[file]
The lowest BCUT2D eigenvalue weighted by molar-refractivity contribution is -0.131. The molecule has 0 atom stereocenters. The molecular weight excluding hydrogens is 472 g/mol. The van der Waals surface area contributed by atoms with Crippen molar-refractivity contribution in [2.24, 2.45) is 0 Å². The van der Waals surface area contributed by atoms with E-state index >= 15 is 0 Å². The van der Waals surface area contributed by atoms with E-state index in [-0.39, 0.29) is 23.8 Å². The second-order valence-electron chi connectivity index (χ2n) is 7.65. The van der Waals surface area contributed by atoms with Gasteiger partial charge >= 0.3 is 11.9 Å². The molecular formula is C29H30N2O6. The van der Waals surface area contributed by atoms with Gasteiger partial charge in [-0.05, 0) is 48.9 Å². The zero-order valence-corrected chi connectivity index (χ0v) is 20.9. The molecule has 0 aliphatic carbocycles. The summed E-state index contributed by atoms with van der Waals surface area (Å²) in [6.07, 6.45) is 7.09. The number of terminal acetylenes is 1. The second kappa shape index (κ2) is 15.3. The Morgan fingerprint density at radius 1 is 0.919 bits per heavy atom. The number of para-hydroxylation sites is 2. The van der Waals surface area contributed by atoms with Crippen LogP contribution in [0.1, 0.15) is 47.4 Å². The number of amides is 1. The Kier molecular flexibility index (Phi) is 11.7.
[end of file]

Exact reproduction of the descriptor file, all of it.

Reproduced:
The lowest BCUT2D eigenvalue weighted by molar-refractivity contribution is -0.131. The molecule has 0 atom stereocenters. The molecular weight excluding hydrogens is 472 g/mol. The van der Waals surface area contributed by atoms with Crippen molar-refractivity contribution in [2.24, 2.45) is 0 Å². The van der Waals surface area contributed by atoms with E-state index >= 15 is 0 Å². The van der Waals surface area contributed by atoms with E-state index in [-0.39, 0.29) is 23.8 Å². The second-order valence-electron chi connectivity index (χ2n) is 7.65. The van der Waals surface area contributed by atoms with Gasteiger partial charge >= 0.3 is 11.9 Å². The molecular formula is C29H30N2O6. The van der Waals surface area contributed by atoms with Gasteiger partial charge in [-0.05, 0) is 48.9 Å². The zero-order valence-corrected chi connectivity index (χ0v) is 20.9. The molecule has 0 aliphatic carbocycles. The summed E-state index contributed by atoms with van der Waals surface area (Å²) in [6.07, 6.45) is 7.09. The number of terminal acetylenes is 1. The second kappa shape index (κ2) is 15.3. The Morgan fingerprint density at radius 1 is 0.919 bits per heavy atom. The number of para-hydroxylation sites is 2. The van der Waals surface area contributed by atoms with Crippen LogP contribution in [0.1, 0.15) is 47.4 Å². The number of amides is 1. The Kier molecular flexibility index (Phi) is 11.7.